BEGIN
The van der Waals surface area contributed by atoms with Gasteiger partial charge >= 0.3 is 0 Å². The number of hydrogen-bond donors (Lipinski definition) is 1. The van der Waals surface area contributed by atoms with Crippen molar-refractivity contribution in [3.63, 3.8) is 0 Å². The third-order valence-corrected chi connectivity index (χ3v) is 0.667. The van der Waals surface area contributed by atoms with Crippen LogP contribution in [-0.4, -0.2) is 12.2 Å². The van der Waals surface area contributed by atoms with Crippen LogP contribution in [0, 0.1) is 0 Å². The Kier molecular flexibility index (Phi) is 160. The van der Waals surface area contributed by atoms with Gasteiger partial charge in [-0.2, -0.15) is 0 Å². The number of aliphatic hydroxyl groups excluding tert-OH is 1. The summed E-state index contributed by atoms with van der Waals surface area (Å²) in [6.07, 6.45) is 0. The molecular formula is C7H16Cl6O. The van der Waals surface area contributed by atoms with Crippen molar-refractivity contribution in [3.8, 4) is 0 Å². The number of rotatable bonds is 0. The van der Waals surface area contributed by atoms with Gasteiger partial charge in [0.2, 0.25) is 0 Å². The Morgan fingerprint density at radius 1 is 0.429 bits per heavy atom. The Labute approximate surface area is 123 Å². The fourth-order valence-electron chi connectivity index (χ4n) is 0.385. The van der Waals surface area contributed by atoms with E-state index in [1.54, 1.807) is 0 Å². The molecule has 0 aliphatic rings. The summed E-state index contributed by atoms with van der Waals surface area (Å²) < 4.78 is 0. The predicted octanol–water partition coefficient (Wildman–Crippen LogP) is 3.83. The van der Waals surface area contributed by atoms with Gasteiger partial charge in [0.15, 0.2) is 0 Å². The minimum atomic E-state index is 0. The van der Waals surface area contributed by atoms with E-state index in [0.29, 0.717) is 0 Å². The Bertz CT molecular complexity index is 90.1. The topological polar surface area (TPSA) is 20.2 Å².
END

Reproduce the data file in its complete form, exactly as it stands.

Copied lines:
The van der Waals surface area contributed by atoms with Gasteiger partial charge >= 0.3 is 0 Å². The number of hydrogen-bond donors (Lipinski definition) is 1. The van der Waals surface area contributed by atoms with Crippen molar-refractivity contribution in [3.63, 3.8) is 0 Å². The third-order valence-corrected chi connectivity index (χ3v) is 0.667. The van der Waals surface area contributed by atoms with Crippen LogP contribution in [-0.4, -0.2) is 12.2 Å². The van der Waals surface area contributed by atoms with Crippen LogP contribution in [0, 0.1) is 0 Å². The Kier molecular flexibility index (Phi) is 160. The van der Waals surface area contributed by atoms with Gasteiger partial charge in [-0.2, -0.15) is 0 Å². The number of aliphatic hydroxyl groups excluding tert-OH is 1. The summed E-state index contributed by atoms with van der Waals surface area (Å²) in [6.07, 6.45) is 0. The molecular formula is C7H16Cl6O. The van der Waals surface area contributed by atoms with Crippen molar-refractivity contribution in [3.8, 4) is 0 Å². The number of rotatable bonds is 0. The van der Waals surface area contributed by atoms with Gasteiger partial charge in [0.2, 0.25) is 0 Å². The Morgan fingerprint density at radius 1 is 0.429 bits per heavy atom. The Labute approximate surface area is 123 Å². The fourth-order valence-electron chi connectivity index (χ4n) is 0.385. The van der Waals surface area contributed by atoms with E-state index in [1.54, 1.807) is 0 Å². The molecule has 0 aliphatic rings. The summed E-state index contributed by atoms with van der Waals surface area (Å²) < 4.78 is 0. The predicted octanol–water partition coefficient (Wildman–Crippen LogP) is 3.83. The van der Waals surface area contributed by atoms with Gasteiger partial charge in [0.15, 0.2) is 0 Å². The minimum atomic E-state index is 0. The van der Waals surface area contributed by atoms with E-state index in [0.29, 0.717) is 0 Å². The Bertz CT molecular complexity index is 90.1. The topological polar surface area (TPSA) is 20.2 Å².